Questions you Should be Asking your School Board about Air Quality on School Campuses
Today, parents find themselves in a unique situation. COVID has changed the world and they are struggling to find ways to protect their children. Recently, schools have been authorized to open their campuses and students will soon be filling the hallways. However, when it comes to the air quality inside these rooms, what is being done? Are they just running their HVACs as normal or are they just planning on opening windows for fresh air?
In response, the CDC recently posted an article about what parents should be asking their schools before permitting children returning to school. Many cover vaccinations and contact tracing. Even though these questions are important, the air quality should be just as important.
Here are some questions you can ask your school (based on the CDC report) to learn more about their precautions when it comes to air quality in schools:
What prevention strategies are you using to keep my children safe while in school when it comes to the air they are breathing in?
How will you keep parents and caregivers updated on any changes in the school’s air quality strategies?
Will you be bringing in experts in air quality or having an air quality audit done before students return to school?
Will you be hosting information sessions for parents, guardians, and eligible students about COVID-19 and what precautions you are taking to provide improved air quality?
Are you using outdoor spaces for learning, extracurricular activities, or mealtime?
What are you doing to keep students safe when they are eating meals because their masks will be off?
Will you be doing contact tracing by the classroom or just for the entire campus?
Why are these questions important?
It seems that more attention has been given to vaccines, contact tracing, and mask wearing than anything else. But they are forgetting one key factor…the air quality inside the classrooms, cafeterias, and main gathering halls.
Each enclosed room has an air flow pattern based on whether the HVAC is running, or the windows are open or if a portable fan or HEPA filter system is being used. The pattern dictates the highest and lowest spread of particulates in the air or in this case contaminants. Since the virus is mostly air transferred, it is important to know how the air is moving.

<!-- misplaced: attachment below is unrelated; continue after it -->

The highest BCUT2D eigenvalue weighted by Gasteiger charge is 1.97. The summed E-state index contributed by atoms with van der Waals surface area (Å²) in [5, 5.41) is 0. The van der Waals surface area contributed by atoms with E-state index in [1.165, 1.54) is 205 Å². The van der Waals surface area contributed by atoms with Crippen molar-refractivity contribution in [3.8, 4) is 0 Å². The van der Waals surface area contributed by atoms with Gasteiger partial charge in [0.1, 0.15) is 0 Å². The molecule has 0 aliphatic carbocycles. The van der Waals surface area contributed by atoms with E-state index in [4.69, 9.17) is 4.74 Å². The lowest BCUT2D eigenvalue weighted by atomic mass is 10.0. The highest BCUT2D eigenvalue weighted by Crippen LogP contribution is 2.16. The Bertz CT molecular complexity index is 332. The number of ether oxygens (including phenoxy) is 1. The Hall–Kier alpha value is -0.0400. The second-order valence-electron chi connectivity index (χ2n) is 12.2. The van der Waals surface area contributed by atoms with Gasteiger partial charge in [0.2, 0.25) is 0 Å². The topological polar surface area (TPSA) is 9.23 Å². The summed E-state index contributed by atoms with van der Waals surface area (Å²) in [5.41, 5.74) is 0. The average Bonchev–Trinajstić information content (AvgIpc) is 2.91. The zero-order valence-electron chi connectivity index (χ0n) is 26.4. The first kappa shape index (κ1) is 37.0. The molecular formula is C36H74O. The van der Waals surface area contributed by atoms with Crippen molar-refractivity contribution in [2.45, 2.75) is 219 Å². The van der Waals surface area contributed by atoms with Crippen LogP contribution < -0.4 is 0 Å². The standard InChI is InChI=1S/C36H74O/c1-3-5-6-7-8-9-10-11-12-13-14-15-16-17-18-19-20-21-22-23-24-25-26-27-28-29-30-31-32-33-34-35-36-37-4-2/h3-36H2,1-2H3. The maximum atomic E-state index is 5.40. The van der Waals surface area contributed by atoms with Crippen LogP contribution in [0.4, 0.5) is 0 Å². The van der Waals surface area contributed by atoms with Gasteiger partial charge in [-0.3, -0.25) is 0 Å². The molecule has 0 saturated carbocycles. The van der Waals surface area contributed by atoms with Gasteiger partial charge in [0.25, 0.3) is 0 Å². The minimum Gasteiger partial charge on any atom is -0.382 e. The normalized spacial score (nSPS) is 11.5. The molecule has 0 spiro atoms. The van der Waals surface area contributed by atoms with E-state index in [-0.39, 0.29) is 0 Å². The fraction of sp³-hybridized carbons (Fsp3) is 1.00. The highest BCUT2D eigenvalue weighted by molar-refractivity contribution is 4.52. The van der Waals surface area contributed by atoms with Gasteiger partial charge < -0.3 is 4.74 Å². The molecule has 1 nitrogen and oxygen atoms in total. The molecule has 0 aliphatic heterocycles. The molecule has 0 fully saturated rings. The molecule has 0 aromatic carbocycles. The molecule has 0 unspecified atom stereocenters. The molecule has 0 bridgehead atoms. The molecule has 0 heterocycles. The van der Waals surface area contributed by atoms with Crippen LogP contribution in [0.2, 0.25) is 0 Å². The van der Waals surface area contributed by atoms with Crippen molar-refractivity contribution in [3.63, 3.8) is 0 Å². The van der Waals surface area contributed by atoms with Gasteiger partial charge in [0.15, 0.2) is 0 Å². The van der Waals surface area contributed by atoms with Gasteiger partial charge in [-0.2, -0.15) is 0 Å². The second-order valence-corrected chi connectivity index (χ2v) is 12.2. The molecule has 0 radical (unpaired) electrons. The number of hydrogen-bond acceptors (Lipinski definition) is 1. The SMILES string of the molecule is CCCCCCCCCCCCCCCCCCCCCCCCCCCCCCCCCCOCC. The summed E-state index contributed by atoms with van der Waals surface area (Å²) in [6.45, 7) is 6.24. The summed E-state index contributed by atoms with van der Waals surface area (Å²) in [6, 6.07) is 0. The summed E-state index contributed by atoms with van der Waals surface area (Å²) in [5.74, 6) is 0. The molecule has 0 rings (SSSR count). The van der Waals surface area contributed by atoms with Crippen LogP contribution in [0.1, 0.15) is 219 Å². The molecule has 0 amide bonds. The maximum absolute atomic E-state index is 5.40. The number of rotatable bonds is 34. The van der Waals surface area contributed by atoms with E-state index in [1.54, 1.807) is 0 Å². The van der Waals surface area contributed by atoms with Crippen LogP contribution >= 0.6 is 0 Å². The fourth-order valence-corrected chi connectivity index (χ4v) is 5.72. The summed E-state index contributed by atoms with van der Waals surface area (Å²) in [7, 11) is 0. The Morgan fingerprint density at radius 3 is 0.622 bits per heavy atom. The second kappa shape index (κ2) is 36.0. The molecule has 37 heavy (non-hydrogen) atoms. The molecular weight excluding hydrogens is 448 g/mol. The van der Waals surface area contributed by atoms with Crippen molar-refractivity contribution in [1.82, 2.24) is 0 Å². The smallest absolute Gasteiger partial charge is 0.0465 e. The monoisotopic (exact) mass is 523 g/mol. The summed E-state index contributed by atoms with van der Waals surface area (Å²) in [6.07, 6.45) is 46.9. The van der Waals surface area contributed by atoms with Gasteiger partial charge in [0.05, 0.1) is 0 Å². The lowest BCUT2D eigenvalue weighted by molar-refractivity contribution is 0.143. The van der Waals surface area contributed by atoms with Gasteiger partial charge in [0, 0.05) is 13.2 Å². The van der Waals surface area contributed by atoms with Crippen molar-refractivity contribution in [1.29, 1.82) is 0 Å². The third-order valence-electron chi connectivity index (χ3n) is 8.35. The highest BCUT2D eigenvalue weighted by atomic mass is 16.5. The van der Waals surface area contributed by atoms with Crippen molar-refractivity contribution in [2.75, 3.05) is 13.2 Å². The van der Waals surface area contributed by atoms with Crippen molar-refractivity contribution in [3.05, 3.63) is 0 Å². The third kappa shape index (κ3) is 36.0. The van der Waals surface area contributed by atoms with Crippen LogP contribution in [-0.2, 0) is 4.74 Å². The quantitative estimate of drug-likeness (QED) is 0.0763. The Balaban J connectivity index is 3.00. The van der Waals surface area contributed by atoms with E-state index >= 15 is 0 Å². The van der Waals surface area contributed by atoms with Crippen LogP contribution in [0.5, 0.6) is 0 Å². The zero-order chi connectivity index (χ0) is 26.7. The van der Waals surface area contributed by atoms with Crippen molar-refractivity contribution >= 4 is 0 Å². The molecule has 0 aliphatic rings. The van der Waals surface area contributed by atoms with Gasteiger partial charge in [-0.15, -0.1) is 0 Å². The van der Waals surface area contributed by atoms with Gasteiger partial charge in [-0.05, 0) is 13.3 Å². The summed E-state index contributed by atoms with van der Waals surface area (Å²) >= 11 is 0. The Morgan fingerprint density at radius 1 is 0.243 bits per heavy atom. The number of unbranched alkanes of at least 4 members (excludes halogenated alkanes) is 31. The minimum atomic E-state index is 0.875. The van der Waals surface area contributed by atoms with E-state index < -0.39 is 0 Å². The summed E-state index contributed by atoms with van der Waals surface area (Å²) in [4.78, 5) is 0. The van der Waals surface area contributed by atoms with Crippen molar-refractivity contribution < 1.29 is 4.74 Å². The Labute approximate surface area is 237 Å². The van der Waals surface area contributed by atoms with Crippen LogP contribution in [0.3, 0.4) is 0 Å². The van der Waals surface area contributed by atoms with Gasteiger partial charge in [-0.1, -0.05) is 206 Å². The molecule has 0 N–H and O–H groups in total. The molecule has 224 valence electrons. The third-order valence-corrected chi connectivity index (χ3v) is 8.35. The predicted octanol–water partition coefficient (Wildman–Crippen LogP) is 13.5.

Also, what is the standard for eating in the cafeteria? Masks will have to be removed to eat and then again the air flow pattern comes into question.
What is your school planning on doing about this? Will they just trust their HVAC will work sufficiently to clean the air? Hope that opening windows will solve the issue? What is the overall strategy to keep “the breathing zone” safe?
It is recommended that an independent company who specializes in this type of work be called in. Experts who understand air flow and air distribution patterns and how to suggest and implement new equipment or optimizing current equipment.
Doing an on-site review, their goal is to ensure the operations, facilities, and maintenance teams can easily monitor and maintain system improvements, delivering higher indoor air quality and occupant safety. The review would then be forwarded to the school board and recommendations would be given. After that, the parents and guardians will be instructed on what they plan to implement and how they plan to keep the air safe for all.
LifeWingsPP specializes in studying school campuses and providing knowledgeable assessments to aid school boards in reaching the highest level of protection for their students and staff. All resulting in peace of mind for parents knowing during this pandemic crisis (and if a new virus happens), their child’s school is ready to handle it while offering a safe place to learn.